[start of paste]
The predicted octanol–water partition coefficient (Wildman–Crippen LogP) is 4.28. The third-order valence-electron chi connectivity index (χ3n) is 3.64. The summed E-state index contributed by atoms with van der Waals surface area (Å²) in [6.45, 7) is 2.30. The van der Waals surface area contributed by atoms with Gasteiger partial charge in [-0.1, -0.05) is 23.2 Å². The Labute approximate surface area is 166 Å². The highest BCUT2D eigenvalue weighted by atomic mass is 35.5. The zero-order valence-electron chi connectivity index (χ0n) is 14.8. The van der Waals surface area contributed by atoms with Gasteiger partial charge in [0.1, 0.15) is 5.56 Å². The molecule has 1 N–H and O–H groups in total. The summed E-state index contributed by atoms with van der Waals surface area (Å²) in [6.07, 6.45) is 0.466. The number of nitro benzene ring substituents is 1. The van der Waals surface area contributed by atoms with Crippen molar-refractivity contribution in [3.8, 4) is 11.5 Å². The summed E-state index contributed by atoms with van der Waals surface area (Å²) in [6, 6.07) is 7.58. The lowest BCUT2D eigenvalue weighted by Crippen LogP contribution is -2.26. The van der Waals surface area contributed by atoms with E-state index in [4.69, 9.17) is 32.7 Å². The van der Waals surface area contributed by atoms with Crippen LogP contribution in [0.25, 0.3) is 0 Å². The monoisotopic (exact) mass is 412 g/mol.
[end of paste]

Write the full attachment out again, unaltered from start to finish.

The predicted octanol–water partition coefficient (Wildman–Crippen LogP) is 4.28. The third-order valence-electron chi connectivity index (χ3n) is 3.64. The summed E-state index contributed by atoms with van der Waals surface area (Å²) in [6.45, 7) is 2.30. The van der Waals surface area contributed by atoms with Gasteiger partial charge in [-0.1, -0.05) is 23.2 Å². The Labute approximate surface area is 166 Å². The highest BCUT2D eigenvalue weighted by atomic mass is 35.5. The zero-order valence-electron chi connectivity index (χ0n) is 14.8. The van der Waals surface area contributed by atoms with Gasteiger partial charge in [0.1, 0.15) is 5.56 Å². The molecule has 1 N–H and O–H groups in total. The summed E-state index contributed by atoms with van der Waals surface area (Å²) in [6.07, 6.45) is 0.466. The number of nitro benzene ring substituents is 1. The van der Waals surface area contributed by atoms with Crippen molar-refractivity contribution in [3.8, 4) is 11.5 Å². The summed E-state index contributed by atoms with van der Waals surface area (Å²) in [6, 6.07) is 7.58. The lowest BCUT2D eigenvalue weighted by Crippen LogP contribution is -2.26. The van der Waals surface area contributed by atoms with E-state index in [4.69, 9.17) is 32.7 Å². The van der Waals surface area contributed by atoms with Crippen LogP contribution in [0.25, 0.3) is 0 Å². The monoisotopic (exact) mass is 412 g/mol.